10

10
What causes of sinus bradycardia?

What causes of sinus bradycardia?

Normal or abnormal: Could be normal if physically fit as in athletes due to high parasympathetic tone. Abnormal sinus bradycardia could be due to degeneration of the cells in the sinus node, certain medications such as beta blockers, Diltiazem or verapamil and sinus node ischemia (insufficient blood flow). ...Read more

11

11
Can bradycardia cause memory loss?

Can bradycardia cause memory loss?

Highly doubtful: Normal HR for a healthy, athletic 23 y.o. is in the 50's. I have seen the 40's as well, for well-trained athletes. ...Read more

12

12
How dangerous is sinus bradycardia?

How dangerous is sinus bradycardia?

Depends: Heart rates above 50 are usually well-tolerated. Once below 50 symptoms usually develop. Heart rates approaching 30s can be dangerous. Overall any slow heart rate that is associated with symptoms can be dangerous. ...Read more

13

13
What is sinus bradycardia and PRWP?

What is sinus bradycardia and PRWP?

ECG findings: "Sinus bradycardia" means the HR is slower than expected but otherwise normal by ECG findings. "PRWP" stands for "poor R wave progression" - it's an ECG finding that is relatively non-specific but requires interpretation with respect to your cardiac risk factors otherwise. If you are at elevated cardiac risk, then further testing would be recommended, such as stress testing or angiogram. ...Read more

14

14
Is sinus bradycardia always abnormal?

Is sinus bradycardia always abnormal?

No: Sinus bradycardia may just mean that your heart rate is slightly below the calculated and established "average hr" for the population. Now, if your hr is so low that it is causing symptoms, is not able to maintain adequate blood pressure and / or does not rise with increasing activity, then it is abnormal and you need to be evaluated. ...Read more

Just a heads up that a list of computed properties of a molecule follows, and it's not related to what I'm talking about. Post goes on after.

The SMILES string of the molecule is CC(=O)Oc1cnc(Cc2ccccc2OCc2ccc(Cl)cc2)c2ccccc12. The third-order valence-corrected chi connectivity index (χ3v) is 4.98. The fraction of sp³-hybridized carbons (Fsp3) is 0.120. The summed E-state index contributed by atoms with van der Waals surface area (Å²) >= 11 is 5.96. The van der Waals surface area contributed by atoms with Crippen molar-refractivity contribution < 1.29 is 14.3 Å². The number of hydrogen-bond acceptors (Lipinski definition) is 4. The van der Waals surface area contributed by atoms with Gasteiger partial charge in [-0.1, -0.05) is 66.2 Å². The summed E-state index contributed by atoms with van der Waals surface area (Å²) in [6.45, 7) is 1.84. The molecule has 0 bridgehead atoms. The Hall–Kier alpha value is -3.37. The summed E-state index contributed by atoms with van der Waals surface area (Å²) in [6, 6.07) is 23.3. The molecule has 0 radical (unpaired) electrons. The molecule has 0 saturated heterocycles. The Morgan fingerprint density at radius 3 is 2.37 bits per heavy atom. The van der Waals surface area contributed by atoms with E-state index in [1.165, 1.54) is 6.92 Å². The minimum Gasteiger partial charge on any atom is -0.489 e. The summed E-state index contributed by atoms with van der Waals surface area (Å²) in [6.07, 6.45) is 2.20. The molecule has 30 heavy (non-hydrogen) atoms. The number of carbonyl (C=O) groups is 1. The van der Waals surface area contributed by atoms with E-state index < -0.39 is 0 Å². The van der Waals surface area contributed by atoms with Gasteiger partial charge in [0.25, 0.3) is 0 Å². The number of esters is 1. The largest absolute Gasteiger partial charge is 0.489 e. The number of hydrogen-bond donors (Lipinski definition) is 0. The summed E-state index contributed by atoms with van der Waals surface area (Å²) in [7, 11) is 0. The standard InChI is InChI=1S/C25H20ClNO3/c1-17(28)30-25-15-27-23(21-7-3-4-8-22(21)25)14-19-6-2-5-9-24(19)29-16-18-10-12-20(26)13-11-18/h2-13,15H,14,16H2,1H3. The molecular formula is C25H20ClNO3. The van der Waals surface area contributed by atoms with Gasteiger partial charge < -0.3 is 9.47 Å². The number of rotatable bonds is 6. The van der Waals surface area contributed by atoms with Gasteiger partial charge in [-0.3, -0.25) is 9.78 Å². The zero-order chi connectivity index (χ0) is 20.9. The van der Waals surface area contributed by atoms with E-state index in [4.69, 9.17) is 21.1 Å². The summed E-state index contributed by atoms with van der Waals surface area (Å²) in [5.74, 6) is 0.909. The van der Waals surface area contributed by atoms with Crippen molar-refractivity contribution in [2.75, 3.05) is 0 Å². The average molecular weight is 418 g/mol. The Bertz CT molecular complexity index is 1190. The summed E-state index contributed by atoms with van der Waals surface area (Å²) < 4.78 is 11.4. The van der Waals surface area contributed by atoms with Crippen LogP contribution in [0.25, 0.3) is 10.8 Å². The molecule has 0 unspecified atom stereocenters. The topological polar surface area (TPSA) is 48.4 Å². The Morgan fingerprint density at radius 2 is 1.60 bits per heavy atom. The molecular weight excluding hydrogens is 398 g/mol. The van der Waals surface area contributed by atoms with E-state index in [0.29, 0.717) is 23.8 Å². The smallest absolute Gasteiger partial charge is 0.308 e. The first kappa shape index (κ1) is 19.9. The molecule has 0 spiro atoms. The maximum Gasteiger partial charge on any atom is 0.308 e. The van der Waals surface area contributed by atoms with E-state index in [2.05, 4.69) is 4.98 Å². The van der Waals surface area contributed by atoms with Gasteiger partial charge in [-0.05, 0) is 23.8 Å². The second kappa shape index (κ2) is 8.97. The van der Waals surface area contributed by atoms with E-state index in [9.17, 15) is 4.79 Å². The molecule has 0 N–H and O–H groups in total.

15

15
What are nursing diagnoses for bradycardia?

What are nursing diagnoses for bradycardia?

Counts pulse: The nurse would feel your pulse usually at the wrist to determine the number of heart beats per minute. If it is less than 60, that is defined as bradycardia. An EKG would determine the exact rhythm responsible for the slow pulse. ...Read more

16

16
Can one year old still have apnea/bradycardia?

Can one year old still have apnea/bradycardia?

Apnea & bradycardia: Apnea and bradycardia may occur in newborns most commonly in premature newborns. This typically resolves by the time their adjusted age is full term. Patients may have apnea and bradycardia at one year of age, but the cause should be carefully investigated as this is not physiologic and represents a pathological condition. ...Read more

17

17
A good food for a person with sinus bradycardia?

A good food for a person with sinus bradycardia?

What do you mean?: If you don't have a medical condition that requires dietary modification, any food that is healthy, nutritious, & balanced is good for a person with sinus bradycardia (SB) and without SB. Are you having symptoms from SB? Is it inappropriate SB (ISB)? Are you trying to TREAT SB with a modified diet? If so, use HealthTap Prime to discuss, as this isn't the proper forum in which to give medical advic ...Read more

18

18
Do doctors see a lot of patients with bradycardia?

Do doctors see a lot of patients with bradycardia?

Bradycardia: Bradycardia is seen often in the doctor's office -- there are many causes, including a fit/athletic heart, medication side effects (beta blockers or certain calcium channel blocker), an older or weakening heart, and others -- make an appt. To see your doctor! ...Read more

19

19
Can I use anticholinergic drug reverse bradycardia?

Can I use anticholinergic drug reverse bradycardia?

Do not experiment: Talk with to u physician and listen to his advise. ...Read more

21

21
What are the most common effects of sinus bradycardia?

What are the most common effects of sinus bradycardia?